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Intrinsic Evidence Prevents Collateral Estoppel on Claim Construction

March 30, 2004

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Last Month at the Federal Circuit - April 2004

Judges: Bryson (author), Newman, and Prost

In Monsanto Co. v. Bayer Bioscience N.V., No. 03- 1201 (Fed. Cir. Mar. 30, 2004), the Federal Circuit reversed rulings of SJ against the patent holder based upon inequitable conduct, collateral estoppel, and noninfringement.

Aventis CropScience N.V. (“Aventis”), a predecessor of Bayer Bioscience N.V. (“Bayer”), owned four patents-in-suit that claim a variety of methods and products relating to the insertion of bacterial DNA into plants to impart resistance to certain insects. Monsanto Company (“Monsanto”) filed a DJ proceeding alleging that the four patents were unenforceable and that various claims of the patents were invalid. Aventis counterclaimed, alleging that Monsanto infringed each of the four patents. Monsanto then filed SJ motions requesting that the four patents-in-suit be held unenforceable, invalid, and not infringed. The district court granted the motions.

On the issue of inequitable conduct, the district court concluded that Aventis had filed a false declaration concerning certain tests with the PTO during prosecution of one of the patents. At the district court, the Declarant filed an affidavit explaining the nature of certain test results and their relationship to the conclusions set forth in the allegedly false declaration. The district court rejected the explanation provided in the affidavit. On appeal, the Federal Circuit concluded that a factual dispute about the truth of the PTO declaration existed that should not have been resolved on SJ. The Court also emphasized that the affiant’s assertion of no intent to deceive the PTO was based on his detailed explanation of his interpretation of the disputed test results, rather than a conclusory declaration of lack of intent to deceive. Thus, the Federal Circuit found this case satisfied the requirement described in Paragon Podiatry Laboratory, Inc. v. KLM Laboratories, Inc., 984 F.2d 1182, 1191 (Fed. Cir. 1993), that the affiant who seeks to avoid SJ must at least state facts supporting a plausible justification or excuse for the misrepresentation.

In considering the collateral-estoppel effect of certain claim constructions, the Federal Circuit found it improper for the district court to apply the construction from a previously litigated case without examining the intrinsic evidence specific to the patents in the current suit. In the previously litigated case, Plant Genetic Systems, N.V. v. DeKalb Genetics Corp., 175 F. Supp. 2d 246 (D. Conn. 2001), aff’d, 315 F.3d 1335 (Fed. Cir. 2003), the district court held that the patent in that suit enabled the transformation (insertion of the “bar” gene, which would increase the plant’s resistance to certain herbicides) of dicotyledonous (“dicot”) plants but not monocotyledonous (“monocot”) plants. Accordingly, the Court in Plant Genetic Systems ruled that several of the asserted claims were not enabled and that the remainder had to be construed to be limited to dicots, and not to cover monocots such as corn.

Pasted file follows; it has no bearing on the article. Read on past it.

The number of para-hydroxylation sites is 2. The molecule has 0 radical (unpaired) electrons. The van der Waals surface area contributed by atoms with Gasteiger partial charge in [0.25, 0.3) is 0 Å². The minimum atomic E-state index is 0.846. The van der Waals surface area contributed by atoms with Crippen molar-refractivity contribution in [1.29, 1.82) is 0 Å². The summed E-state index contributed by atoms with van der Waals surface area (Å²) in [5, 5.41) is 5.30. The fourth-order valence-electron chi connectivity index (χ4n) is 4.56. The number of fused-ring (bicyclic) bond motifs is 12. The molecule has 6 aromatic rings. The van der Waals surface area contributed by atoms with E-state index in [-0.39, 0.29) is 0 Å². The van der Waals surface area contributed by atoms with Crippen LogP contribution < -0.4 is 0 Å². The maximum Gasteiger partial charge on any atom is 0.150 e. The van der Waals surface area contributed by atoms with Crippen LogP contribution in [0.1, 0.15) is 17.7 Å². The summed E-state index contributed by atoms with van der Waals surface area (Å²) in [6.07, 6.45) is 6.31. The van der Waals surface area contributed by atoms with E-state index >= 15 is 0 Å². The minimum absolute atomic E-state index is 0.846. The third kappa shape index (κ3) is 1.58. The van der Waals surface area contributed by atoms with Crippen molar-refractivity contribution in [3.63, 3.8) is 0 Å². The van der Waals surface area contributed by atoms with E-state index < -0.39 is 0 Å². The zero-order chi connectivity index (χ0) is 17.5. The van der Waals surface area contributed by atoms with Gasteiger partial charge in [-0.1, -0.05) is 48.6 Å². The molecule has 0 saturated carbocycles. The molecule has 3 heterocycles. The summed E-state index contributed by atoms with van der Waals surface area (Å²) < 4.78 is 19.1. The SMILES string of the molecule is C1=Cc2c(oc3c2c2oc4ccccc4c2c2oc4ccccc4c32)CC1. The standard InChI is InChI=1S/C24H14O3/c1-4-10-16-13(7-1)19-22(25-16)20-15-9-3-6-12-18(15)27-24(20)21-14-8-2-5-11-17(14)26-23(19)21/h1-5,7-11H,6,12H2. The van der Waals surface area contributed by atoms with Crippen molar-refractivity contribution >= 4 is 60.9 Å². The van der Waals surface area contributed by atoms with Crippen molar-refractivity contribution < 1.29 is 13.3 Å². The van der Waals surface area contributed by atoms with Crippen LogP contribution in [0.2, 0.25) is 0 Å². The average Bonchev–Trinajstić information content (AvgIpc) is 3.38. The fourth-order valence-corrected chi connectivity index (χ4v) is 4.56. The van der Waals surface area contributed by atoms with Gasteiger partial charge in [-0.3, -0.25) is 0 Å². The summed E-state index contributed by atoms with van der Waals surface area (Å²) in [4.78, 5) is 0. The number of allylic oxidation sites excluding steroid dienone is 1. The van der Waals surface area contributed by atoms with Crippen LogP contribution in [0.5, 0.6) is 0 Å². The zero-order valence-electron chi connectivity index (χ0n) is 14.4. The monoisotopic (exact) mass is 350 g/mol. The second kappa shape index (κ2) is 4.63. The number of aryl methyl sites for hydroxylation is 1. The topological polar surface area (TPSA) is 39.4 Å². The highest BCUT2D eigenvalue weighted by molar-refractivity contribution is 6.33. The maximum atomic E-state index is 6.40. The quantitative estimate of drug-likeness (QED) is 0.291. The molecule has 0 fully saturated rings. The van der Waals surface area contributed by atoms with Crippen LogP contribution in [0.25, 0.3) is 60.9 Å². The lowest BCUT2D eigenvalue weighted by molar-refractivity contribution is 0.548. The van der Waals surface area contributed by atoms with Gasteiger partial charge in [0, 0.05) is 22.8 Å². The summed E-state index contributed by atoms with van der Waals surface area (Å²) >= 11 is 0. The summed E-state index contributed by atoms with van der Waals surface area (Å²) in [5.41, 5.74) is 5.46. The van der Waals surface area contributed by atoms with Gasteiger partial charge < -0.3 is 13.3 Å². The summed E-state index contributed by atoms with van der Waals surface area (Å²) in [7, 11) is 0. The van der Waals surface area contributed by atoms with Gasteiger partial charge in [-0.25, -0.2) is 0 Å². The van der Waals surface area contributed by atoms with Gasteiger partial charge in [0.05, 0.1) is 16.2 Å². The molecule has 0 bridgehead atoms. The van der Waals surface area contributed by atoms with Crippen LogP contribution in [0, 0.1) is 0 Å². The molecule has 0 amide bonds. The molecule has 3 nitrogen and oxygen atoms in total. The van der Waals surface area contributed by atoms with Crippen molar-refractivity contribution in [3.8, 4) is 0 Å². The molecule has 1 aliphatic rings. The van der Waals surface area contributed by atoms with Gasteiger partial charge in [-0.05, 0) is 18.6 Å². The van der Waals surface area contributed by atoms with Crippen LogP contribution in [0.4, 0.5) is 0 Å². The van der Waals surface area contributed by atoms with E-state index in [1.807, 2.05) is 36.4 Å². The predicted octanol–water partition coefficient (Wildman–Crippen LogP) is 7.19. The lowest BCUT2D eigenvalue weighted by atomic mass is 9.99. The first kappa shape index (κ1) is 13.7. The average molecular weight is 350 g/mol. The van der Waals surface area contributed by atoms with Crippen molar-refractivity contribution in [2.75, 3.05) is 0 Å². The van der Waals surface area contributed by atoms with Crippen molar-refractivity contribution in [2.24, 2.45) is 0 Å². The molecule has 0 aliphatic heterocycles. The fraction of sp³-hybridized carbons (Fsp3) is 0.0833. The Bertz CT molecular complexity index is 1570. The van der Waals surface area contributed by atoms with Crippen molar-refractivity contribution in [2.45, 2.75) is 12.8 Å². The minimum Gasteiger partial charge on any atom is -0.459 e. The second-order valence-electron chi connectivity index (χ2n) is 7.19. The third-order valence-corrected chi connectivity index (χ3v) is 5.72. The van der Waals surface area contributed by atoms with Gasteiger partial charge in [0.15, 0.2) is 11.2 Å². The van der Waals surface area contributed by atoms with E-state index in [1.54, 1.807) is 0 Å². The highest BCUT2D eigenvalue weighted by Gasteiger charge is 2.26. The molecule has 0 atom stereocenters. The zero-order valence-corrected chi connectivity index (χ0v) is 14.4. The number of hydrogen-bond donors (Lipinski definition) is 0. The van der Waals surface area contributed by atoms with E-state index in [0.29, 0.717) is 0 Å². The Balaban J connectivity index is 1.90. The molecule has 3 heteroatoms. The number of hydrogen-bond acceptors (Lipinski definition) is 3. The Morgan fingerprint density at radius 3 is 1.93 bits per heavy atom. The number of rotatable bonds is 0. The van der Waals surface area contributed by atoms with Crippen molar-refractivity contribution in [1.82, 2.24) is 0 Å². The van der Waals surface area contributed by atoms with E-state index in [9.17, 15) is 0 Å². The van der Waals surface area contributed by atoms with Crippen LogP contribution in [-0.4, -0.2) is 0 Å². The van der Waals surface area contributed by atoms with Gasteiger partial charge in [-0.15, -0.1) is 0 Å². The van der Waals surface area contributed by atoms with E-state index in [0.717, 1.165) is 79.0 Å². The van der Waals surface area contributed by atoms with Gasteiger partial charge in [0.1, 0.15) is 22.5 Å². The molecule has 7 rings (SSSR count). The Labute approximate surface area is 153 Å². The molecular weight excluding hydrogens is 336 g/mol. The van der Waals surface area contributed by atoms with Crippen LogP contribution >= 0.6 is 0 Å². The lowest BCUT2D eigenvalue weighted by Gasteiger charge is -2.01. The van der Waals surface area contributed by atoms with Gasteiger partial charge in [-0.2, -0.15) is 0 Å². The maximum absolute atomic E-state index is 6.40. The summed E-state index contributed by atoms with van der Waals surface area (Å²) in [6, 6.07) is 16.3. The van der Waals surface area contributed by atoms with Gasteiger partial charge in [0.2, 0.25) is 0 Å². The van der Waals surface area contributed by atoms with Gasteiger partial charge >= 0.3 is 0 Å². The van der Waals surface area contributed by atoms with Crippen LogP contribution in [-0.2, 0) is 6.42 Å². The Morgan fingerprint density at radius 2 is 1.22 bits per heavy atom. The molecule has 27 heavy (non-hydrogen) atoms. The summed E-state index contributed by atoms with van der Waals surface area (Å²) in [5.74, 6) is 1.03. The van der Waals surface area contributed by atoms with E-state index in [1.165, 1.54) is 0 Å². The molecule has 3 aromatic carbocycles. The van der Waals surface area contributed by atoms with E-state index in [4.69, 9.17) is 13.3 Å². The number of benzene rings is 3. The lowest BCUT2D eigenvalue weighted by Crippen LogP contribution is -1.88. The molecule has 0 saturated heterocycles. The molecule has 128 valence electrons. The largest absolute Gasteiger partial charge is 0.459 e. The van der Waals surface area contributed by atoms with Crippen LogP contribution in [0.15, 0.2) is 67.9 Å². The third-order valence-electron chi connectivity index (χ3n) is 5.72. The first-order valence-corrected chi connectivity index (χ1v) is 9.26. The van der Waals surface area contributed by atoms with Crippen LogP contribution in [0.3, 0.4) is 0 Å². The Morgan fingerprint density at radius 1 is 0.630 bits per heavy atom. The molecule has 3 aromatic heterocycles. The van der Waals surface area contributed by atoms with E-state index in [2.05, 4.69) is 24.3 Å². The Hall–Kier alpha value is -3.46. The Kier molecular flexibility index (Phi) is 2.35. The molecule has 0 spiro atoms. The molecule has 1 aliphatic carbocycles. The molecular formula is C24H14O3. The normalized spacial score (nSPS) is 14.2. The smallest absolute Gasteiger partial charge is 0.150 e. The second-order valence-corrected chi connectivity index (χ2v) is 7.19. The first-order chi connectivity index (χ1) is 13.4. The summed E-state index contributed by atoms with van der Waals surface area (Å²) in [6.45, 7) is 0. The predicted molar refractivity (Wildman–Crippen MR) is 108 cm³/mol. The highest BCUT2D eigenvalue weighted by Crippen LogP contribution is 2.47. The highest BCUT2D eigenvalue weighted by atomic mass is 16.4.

Because Bayer’s predecessor had litigated and lost on the question whether corn could be genetically transformed by Agrobacterium as of 1987, the district court here found that Bayer could not argue that corn could be genetically transformed by that means as of 1986, the priority date for the patents at issue in this case. Based on that ruling, the district court held that Monsanto’s corn products did not infringe any of the asserted claims of U.S. Patent No. 5,254,799 (“the ‘799 patent”), one of the patents-in-suit.

Disagreeing, the Federal Circuit noted that the specifications in the instant case differ significantly from the specification of the patent at issue in the Plant Genetic Systems case. Because similar terms can have different meanings in different patents depending on the specifics of each patent, the claim construction requires consideration of the intrinsic evidence relating to the ‘799 patent, which was not at issue in the Plant Genetic Systems case. Citing passages of the ‘799 patent specification and referencing portions of the prosecution history, the Federal Circuit found that intrinsic evidence for the ‘799 patent supports a construction that encompasses monocots. Accordingly, a SJ finding of invalidity and noninfringement based upon the collateral-estoppel effect of Plant Genetic Systems was improper.

Finally, the Federal Circuit concluded that the district court had erred in its claim construction when it limited the term “Bt2” to a toxin derived from a particular source, and, therefore, SJ of noninfringement based on that claim construction was erroneous. The Federal Circuit disagreed that two figures of U.S. Patent No. 5,545,565 indicated that the “Bt2 toxin” was limited to proteins encoded by genes derived from the berliner 1715 strain. Rather, the Court concluded that the figures show that proteins expressed by genes from the berliner 1715 strain have the claimed structure, while proteins expressed by genes from other strains of Bt may have structures different from the “Bt2 toxin.” The Federal Circuit concluded that neither the specifications of the patents at issue nor their prosecution histories suggest that the term must be limited to a toxin derived from a particular source. The SJ finding of noninfringement was reversed.